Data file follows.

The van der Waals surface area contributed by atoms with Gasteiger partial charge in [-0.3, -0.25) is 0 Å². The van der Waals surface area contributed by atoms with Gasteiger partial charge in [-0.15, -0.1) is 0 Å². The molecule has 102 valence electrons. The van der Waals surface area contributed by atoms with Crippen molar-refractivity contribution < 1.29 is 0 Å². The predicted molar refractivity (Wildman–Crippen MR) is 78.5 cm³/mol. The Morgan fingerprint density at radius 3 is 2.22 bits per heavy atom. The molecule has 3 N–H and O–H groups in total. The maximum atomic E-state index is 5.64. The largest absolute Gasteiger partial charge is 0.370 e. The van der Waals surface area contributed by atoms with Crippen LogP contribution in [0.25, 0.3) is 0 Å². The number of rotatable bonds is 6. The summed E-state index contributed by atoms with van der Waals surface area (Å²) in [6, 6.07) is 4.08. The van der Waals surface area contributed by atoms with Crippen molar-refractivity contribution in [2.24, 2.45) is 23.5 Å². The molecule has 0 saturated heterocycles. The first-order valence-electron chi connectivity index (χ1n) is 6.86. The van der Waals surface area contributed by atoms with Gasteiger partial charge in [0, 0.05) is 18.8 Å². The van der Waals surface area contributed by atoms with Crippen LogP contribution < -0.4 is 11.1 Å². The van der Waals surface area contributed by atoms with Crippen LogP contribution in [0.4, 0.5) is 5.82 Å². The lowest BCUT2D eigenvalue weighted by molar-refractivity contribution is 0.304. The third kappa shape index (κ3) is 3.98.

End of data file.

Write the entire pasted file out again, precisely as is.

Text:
The van der Waals surface area contributed by atoms with Gasteiger partial charge in [-0.3, -0.25) is 0 Å². The van der Waals surface area contributed by atoms with Gasteiger partial charge in [-0.15, -0.1) is 0 Å². The molecule has 102 valence electrons. The van der Waals surface area contributed by atoms with Crippen molar-refractivity contribution < 1.29 is 0 Å². The predicted molar refractivity (Wildman–Crippen MR) is 78.5 cm³/mol. The Morgan fingerprint density at radius 3 is 2.22 bits per heavy atom. The molecule has 3 N–H and O–H groups in total. The maximum atomic E-state index is 5.64. The largest absolute Gasteiger partial charge is 0.370 e. The van der Waals surface area contributed by atoms with Crippen LogP contribution in [0.25, 0.3) is 0 Å². The number of rotatable bonds is 6. The summed E-state index contributed by atoms with van der Waals surface area (Å²) in [6, 6.07) is 4.08. The van der Waals surface area contributed by atoms with Crippen molar-refractivity contribution in [2.24, 2.45) is 23.5 Å². The molecule has 0 saturated heterocycles. The first-order valence-electron chi connectivity index (χ1n) is 6.86. The van der Waals surface area contributed by atoms with Gasteiger partial charge in [0, 0.05) is 18.8 Å². The van der Waals surface area contributed by atoms with Crippen LogP contribution < -0.4 is 11.1 Å². The van der Waals surface area contributed by atoms with Crippen LogP contribution in [0.4, 0.5) is 5.82 Å². The lowest BCUT2D eigenvalue weighted by molar-refractivity contribution is 0.304. The third kappa shape index (κ3) is 3.98.